By Thomas Frey and Trent Fowler

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Victoria is a powerhouse serial entrepreneur who sold a growing company to Google in 2012, then spent the next few years thinking about how to have a large, positive impact on the world.

Around this time she was considering how she wanted to educate her children, so she was also spending a lot of energy researching different models for education and issues with existing approaches.

She wanted something holistic, in which a child is a key partner in the exciting process of learning, and was taught skills like communication along with the standard mathematics, science, and the like.

Though there were schools that offered what most of what she was looking for, they all had the same issue: they couldn’t scale.
This is the problem she and her husband set out to solve.

After extensively testing and refining their initial ideas, they decided to launch Prisma with the onset of the Covid pandemic.

(For more information on education after COVID19, check out “Rethinking Education: How will we learn post-pandemic?”)

Prisma draws on many educational models, like the Montessori method, and is unique in giving students quite a lot of autonomy in choosing which projects they tackle.

A crucial advantage in online learning is that it breaks schooling from being locked into specific geographies (which are often stratified by demographics, class, and race). It offers the flexibility of learning when and where you want to. Not surprisingly, Prisma classes mix children from different countries, different backgrounds, and different interests in a way that is really productive.

Another differentiator for Prisma is that it tries to foster a ‘designer’s mindset’ in its students. Much of being a successful adult boils down to being able to continuously refine a project until it meets a high enough standard. And yet it’s possible to make it all the way through college without having done anything like this.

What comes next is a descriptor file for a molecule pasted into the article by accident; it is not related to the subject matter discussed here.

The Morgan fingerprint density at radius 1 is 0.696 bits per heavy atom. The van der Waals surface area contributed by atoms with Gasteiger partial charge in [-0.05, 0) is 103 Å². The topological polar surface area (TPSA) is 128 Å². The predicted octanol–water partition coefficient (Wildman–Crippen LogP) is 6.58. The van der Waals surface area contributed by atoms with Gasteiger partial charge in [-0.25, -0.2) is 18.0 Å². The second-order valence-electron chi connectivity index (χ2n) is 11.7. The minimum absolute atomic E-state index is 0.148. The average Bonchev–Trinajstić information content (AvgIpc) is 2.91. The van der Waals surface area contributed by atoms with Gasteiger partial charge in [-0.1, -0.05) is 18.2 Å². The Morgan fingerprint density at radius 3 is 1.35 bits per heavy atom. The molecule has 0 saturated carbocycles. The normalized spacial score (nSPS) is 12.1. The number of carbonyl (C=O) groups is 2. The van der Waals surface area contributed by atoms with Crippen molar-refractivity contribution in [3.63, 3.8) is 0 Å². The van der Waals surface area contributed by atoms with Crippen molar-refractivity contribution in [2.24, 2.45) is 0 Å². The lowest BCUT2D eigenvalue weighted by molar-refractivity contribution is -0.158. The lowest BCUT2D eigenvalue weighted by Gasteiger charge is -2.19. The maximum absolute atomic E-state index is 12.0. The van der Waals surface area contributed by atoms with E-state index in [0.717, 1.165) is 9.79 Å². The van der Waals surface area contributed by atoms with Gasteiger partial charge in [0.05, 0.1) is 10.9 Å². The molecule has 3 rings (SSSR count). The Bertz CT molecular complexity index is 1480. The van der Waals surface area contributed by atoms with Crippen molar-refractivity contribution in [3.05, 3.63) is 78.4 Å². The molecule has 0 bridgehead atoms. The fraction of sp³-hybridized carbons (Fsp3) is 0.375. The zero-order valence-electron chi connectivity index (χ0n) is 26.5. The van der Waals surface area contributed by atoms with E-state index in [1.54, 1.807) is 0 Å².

By making iteration and improvement a core part of the projects undertaken by students, Prisma  helps students develop a much more useful and realistic sense of what learning and achievement actually look like in the real world.

A theme we touched on in the interview was the role of artificial intelligence in education. Though we’re probably a long way from having fully-automated AI teachers, there’s plenty of room for AI to help out with individual tasks, such as offering simple feedback on essays.

The core promise of using AI in education is that it could better allow Prisma to scale. There is a limited number of skilled teachers in the world, and the more we can automate their routine tasks the more time they can spend doing the hard work of making sure children are learning optimally.

(This also came up in our interview with Ruben Harris, CEO and founder of Career Karma)

We also spent some time discussing the application of virtual reality Prisma classes. One obvious way this could help would be in making virtual meetings feel more tangible and realistic. But it could also help learning; nothing would bring physics, chemistry, or biology alive like seeing a vivid, life-sized, 3D illustration of the underlying processes in a virtual world!

Stepping back, Victoria has a few thoughts on the future of education more broadly. She agrees with us that college will have less importance as time goes on, which will inevitably impact what is taught in classes below that level. She also thinks that there will be more and more demand for flexibility in education. More and more families will want a way of educating their children asynchronously and online.

A final important thread was the discussion around just in time learning versus just in case learning (a theme which also cropped up in our discussion with renowned education expert Andreas Schleicher). Often children are taught many high-level concept ‘just in case’ they need them at some point. Another valid model is letting interest drive educational goals and learning things ‘just in time’, i.e. when they’re actually needed.

Just in time learning will work so long as students have at least a minimum of high-level knowledge and if their depth-based projects prepare them for things like structuring learning goals, iterating, and taking feedback.